The Zimbabwean government is likely to give back some land to white farmers, after a land audit is set to be completed in March.
The audit, which is being carried out across the country, seeks to flush out multiple farm owners and correct some of the wrongs from the country’s chaotic fast-track land reform exercise that began in 2000.
Speaking in parliament last week, Douglas Karoro, the deputy minister of lands, agriculture, rural resettlement, water and climate, said white farmers would be considered during the land restructuring programme.
“Government wants to see a situation whereby there is fairness in land ownership. There is a land audit that is currently under way and we expect the exercise to be finalised by the end of March.
“The redistribution is not going to look at the colour of the farmer, whether black or white. It is not going to look at the political inclination of an individual, neither is it going to look at the religious affiliation of the farmer. A farmer is going to be looked at as a farmer, who has capacity and competence. The essence is that we want to produce enough food for everybody as a country and surplus for export.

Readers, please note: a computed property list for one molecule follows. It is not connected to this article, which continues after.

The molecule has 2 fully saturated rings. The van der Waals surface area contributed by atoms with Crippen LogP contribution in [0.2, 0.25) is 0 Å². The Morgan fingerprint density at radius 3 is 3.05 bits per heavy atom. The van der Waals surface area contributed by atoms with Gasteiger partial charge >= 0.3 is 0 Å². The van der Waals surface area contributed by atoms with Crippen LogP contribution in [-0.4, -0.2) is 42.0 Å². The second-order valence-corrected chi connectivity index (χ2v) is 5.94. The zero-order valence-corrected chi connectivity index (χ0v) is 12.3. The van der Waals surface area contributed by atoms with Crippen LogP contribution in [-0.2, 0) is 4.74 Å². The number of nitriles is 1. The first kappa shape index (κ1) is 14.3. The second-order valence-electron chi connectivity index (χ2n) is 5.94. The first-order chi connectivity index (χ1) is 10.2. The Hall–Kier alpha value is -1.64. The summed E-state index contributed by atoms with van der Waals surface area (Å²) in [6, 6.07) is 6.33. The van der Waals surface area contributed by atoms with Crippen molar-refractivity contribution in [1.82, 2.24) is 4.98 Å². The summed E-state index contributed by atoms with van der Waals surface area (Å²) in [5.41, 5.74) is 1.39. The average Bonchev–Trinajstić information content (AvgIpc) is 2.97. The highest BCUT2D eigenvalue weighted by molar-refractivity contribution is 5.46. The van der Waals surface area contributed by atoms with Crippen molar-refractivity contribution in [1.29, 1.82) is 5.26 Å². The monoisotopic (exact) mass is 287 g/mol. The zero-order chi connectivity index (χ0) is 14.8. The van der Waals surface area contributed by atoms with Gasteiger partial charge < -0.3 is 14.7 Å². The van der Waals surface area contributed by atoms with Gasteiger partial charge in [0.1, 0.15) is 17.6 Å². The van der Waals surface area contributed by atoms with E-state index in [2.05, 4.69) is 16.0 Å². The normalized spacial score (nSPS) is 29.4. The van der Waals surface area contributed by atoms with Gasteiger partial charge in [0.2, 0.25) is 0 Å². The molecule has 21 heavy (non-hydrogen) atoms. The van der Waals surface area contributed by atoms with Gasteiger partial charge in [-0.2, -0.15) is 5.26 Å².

“In short, government is looking at ways that are non-discriminatory in terms of allocating land to those people who want land,” he said.
Zimbabwe was once the bread basket of Southern Africa but after the land seizures, food production plummeted and the country now imports basic foodstuffs because of dire shortages of wheat, soya beans and other crops.
The land audit has various aims, including seeking to identify underutilised land and redistribute it to productive farmers as agriculture accounts for 15% of Zimbabwe’s GDP and provides about 70% of its formal employment.
Zimbabwe’s land reform resulted in the displacement of 6,000 white farmers, with about 300,000 black families benefiting but the programme has been abused by top Zanu-PF officials.
Former president Robert Mugabe reportedly owns at least 21 farms, which is against the government’s one-person-one-farm policy. His wife and children are also said to have benefited from the programme.
An informal audit by authorities exposed irregularities in the allocation of farms, with children as young as 10 reportedly getting land.
In 2018, Perrance Shiri, the lands, agriculture, rural resettlement, water and climate minister, said his country regretted some of the injustices of its land reform programme and was taking corrective measures, including compensating white farmers and working with them.